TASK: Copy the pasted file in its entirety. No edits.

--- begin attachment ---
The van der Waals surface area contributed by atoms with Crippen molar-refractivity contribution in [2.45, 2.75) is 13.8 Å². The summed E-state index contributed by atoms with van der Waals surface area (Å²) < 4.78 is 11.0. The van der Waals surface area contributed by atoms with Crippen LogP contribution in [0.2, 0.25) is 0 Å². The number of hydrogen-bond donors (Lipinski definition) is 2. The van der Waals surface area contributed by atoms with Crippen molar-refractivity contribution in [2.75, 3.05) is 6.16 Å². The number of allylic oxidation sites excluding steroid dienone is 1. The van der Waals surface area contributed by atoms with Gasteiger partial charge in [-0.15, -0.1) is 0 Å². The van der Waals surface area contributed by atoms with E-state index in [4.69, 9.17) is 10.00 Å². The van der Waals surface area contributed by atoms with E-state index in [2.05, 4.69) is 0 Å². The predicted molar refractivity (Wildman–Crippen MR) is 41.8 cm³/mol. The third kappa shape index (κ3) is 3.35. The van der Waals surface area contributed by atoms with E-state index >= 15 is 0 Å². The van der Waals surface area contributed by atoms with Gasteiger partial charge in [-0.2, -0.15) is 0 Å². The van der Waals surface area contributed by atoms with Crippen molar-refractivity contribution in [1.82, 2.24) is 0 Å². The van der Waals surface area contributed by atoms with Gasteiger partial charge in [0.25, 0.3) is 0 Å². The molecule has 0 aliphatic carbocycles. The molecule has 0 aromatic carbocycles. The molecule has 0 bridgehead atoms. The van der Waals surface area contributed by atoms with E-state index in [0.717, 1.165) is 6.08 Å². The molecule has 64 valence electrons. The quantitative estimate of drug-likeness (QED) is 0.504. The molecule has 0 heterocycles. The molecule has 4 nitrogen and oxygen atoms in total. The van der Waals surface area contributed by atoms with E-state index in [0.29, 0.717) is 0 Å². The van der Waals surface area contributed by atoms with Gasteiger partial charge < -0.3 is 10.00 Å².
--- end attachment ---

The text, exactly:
The van der Waals surface area contributed by atoms with Crippen molar-refractivity contribution in [2.45, 2.75) is 13.8 Å². The summed E-state index contributed by atoms with van der Waals surface area (Å²) < 4.78 is 11.0. The van der Waals surface area contributed by atoms with Crippen LogP contribution in [0.2, 0.25) is 0 Å². The number of hydrogen-bond donors (Lipinski definition) is 2. The van der Waals surface area contributed by atoms with Crippen molar-refractivity contribution in [2.75, 3.05) is 6.16 Å². The number of allylic oxidation sites excluding steroid dienone is 1. The van der Waals surface area contributed by atoms with Gasteiger partial charge in [-0.15, -0.1) is 0 Å². The van der Waals surface area contributed by atoms with E-state index in [4.69, 9.17) is 10.00 Å². The van der Waals surface area contributed by atoms with E-state index in [2.05, 4.69) is 0 Å². The predicted molar refractivity (Wildman–Crippen MR) is 41.8 cm³/mol. The third kappa shape index (κ3) is 3.35. The van der Waals surface area contributed by atoms with E-state index >= 15 is 0 Å². The van der Waals surface area contributed by atoms with Gasteiger partial charge in [-0.2, -0.15) is 0 Å². The van der Waals surface area contributed by atoms with Crippen molar-refractivity contribution in [1.82, 2.24) is 0 Å². The van der Waals surface area contributed by atoms with Gasteiger partial charge in [0.25, 0.3) is 0 Å². The molecule has 0 aliphatic carbocycles. The molecule has 0 aromatic carbocycles. The molecule has 0 bridgehead atoms. The van der Waals surface area contributed by atoms with E-state index in [0.717, 1.165) is 6.08 Å². The molecule has 64 valence electrons. The quantitative estimate of drug-likeness (QED) is 0.504. The molecule has 0 heterocycles. The molecule has 4 nitrogen and oxygen atoms in total. The van der Waals surface area contributed by atoms with E-state index in [0.29, 0.717) is 0 Å². The van der Waals surface area contributed by atoms with Gasteiger partial charge < -0.3 is 10.00 Å².